Review: Call of Duty: WWII


Returning to WWII of the first time in over a decade, Call of Duty is back!

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After several years of stagnating in the near-future, culminating in the disappointing mess that was Infinite Warfare, Call of Duty finally returned to its World War II roots this November with Call of Duty: WWII. Although the switch in setting could have played out as simple fan-service, developer Sledgehammer Games truly listened to fans to deliver one of the greatest Call of Duty entries in recent memory, and a fantastic reason to get back invested in the series if you (like me) were alienated by the focus on sci-fi lasers and wall-running.

The story is, strangely for a Call of Duty game, actually tight and engaging. Opening with the D-Day landings in 1944, you find yourself as part of an American squad marching deep into German territory in the waning days of the war. Unlike previous entries in the franchise that also explored the second world war, WWII keeps you firmly within Europe for the campaign, and although this narrows your view of the war, it makes for a more emotional experience as you really get the time to connect to your squadmates throughout the six-or-so-hour introduction to the game.

I say “introduction” as, although the campaign is one of the few great single-player experiences in Call of Duty (press “F” to pay respects), the multiplayer is where the real heart of any Call of Duty game lies, and WWII‘s is fantastic. The new “War” game mode adds a Battlefield-esque twist to the usually lone-wolf-centric franchise, while the game’s setting provides that “boots-on-the-ground” feel that fans have been craving since we last properly tasted it in 2011’s Modern Warfare 3. Despite this, the game keeps the fast-paced feeling that Call of Duty have down to perfection by this point, making for a truly thrilling multiplayer experience.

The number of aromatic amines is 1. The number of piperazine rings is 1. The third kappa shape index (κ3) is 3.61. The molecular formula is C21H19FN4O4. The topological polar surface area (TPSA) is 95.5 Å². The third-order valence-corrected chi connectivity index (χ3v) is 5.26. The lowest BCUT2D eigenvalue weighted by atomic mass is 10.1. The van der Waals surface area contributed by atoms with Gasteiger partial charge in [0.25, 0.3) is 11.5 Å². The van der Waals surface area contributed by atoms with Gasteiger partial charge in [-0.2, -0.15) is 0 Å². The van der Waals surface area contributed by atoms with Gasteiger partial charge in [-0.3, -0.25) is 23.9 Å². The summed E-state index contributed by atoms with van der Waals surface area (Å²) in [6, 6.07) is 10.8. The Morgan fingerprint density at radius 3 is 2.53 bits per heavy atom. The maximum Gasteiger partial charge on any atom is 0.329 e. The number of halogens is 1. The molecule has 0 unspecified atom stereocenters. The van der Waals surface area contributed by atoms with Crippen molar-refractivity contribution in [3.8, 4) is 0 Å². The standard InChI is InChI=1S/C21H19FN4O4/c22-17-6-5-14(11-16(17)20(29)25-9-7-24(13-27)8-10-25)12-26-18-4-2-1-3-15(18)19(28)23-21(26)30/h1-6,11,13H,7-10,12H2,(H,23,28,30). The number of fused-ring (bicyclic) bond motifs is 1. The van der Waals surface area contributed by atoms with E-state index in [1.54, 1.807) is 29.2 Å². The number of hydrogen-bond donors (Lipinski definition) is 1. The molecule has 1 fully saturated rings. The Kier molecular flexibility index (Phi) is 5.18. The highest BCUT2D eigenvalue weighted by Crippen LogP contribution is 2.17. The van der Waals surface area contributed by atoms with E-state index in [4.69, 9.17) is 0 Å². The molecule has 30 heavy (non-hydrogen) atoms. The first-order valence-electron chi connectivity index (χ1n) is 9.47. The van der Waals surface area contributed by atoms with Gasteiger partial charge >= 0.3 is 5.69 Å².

And then there is Zombies. Call of Duty’s trademark co-operative horde survival has come on leaps and bounds since its introduction as a post-game reward in 2008’s World at War, and WWII‘s take on the classic game mode is more layered, more complex, and above all so much more horrifying than any version I’ve played before. It’s utterly fantastic, utterly haunting, and utterly engrossing: you can easily lose an entire evening to fighting off waves of the undead with your friends, and feel absolutely buzzed at the end of it all.

Put all this together, and you have yourself one of the greatest Call of Duty’s of all time.

Call of Duty WWII was released on November 3rd for PS4, Xbox One and Windows.


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I play/watch/listen to things, then write about playing/watching/listening to things. Special powers include downing two litres of tea at a time and binging a 13-episode Netflix series in only 12 hours. Records Editor 2018/19 OMG

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